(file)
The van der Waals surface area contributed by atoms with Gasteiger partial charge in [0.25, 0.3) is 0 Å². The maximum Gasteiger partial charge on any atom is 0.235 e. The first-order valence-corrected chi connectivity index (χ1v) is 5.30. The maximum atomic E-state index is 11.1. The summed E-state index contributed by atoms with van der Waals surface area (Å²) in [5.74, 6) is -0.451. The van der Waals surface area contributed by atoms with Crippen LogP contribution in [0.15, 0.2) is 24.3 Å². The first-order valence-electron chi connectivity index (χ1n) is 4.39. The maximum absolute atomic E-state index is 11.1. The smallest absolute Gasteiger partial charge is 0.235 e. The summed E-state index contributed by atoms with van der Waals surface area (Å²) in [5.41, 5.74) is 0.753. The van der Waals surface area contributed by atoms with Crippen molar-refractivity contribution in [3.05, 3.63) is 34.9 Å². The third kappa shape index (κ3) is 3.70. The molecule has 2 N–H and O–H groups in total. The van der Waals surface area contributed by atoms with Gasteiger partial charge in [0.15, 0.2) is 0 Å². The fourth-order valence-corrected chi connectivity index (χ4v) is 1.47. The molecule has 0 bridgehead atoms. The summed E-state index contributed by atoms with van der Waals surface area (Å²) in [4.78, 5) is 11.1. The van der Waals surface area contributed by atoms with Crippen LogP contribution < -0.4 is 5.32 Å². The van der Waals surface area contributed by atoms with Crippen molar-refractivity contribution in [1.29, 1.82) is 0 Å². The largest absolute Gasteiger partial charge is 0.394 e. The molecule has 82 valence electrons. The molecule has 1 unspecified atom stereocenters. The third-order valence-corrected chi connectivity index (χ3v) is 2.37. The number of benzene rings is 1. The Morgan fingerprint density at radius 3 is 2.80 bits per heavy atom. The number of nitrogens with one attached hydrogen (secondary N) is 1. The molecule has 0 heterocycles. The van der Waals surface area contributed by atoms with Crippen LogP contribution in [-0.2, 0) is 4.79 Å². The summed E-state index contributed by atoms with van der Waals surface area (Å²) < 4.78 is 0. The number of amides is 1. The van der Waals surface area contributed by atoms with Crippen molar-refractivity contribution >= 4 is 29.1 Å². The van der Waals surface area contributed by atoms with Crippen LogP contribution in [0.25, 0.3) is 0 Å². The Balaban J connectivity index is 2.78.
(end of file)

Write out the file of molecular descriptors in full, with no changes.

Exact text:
The van der Waals surface area contributed by atoms with Gasteiger partial charge in [0.25, 0.3) is 0 Å². The maximum Gasteiger partial charge on any atom is 0.235 e. The first-order valence-corrected chi connectivity index (χ1v) is 5.30. The maximum atomic E-state index is 11.1. The summed E-state index contributed by atoms with van der Waals surface area (Å²) in [5.74, 6) is -0.451. The van der Waals surface area contributed by atoms with Crippen LogP contribution in [0.15, 0.2) is 24.3 Å². The first-order valence-electron chi connectivity index (χ1n) is 4.39. The maximum absolute atomic E-state index is 11.1. The smallest absolute Gasteiger partial charge is 0.235 e. The summed E-state index contributed by atoms with van der Waals surface area (Å²) in [5.41, 5.74) is 0.753. The van der Waals surface area contributed by atoms with Crippen molar-refractivity contribution in [3.05, 3.63) is 34.9 Å². The third kappa shape index (κ3) is 3.70. The molecule has 2 N–H and O–H groups in total. The van der Waals surface area contributed by atoms with Gasteiger partial charge in [0.15, 0.2) is 0 Å². The fourth-order valence-corrected chi connectivity index (χ4v) is 1.47. The molecule has 0 bridgehead atoms. The summed E-state index contributed by atoms with van der Waals surface area (Å²) in [4.78, 5) is 11.1. The van der Waals surface area contributed by atoms with Crippen LogP contribution < -0.4 is 5.32 Å². The van der Waals surface area contributed by atoms with Crippen molar-refractivity contribution in [1.29, 1.82) is 0 Å². The largest absolute Gasteiger partial charge is 0.394 e. The molecule has 82 valence electrons. The molecule has 1 unspecified atom stereocenters. The third-order valence-corrected chi connectivity index (χ3v) is 2.37. The number of benzene rings is 1. The Morgan fingerprint density at radius 3 is 2.80 bits per heavy atom. The number of nitrogens with one attached hydrogen (secondary N) is 1. The molecule has 0 heterocycles. The van der Waals surface area contributed by atoms with Crippen LogP contribution in [-0.2, 0) is 4.79 Å². The summed E-state index contributed by atoms with van der Waals surface area (Å²) < 4.78 is 0. The number of amides is 1. The van der Waals surface area contributed by atoms with Crippen molar-refractivity contribution >= 4 is 29.1 Å². The van der Waals surface area contributed by atoms with Crippen LogP contribution in [0.25, 0.3) is 0 Å². The Balaban J connectivity index is 2.78.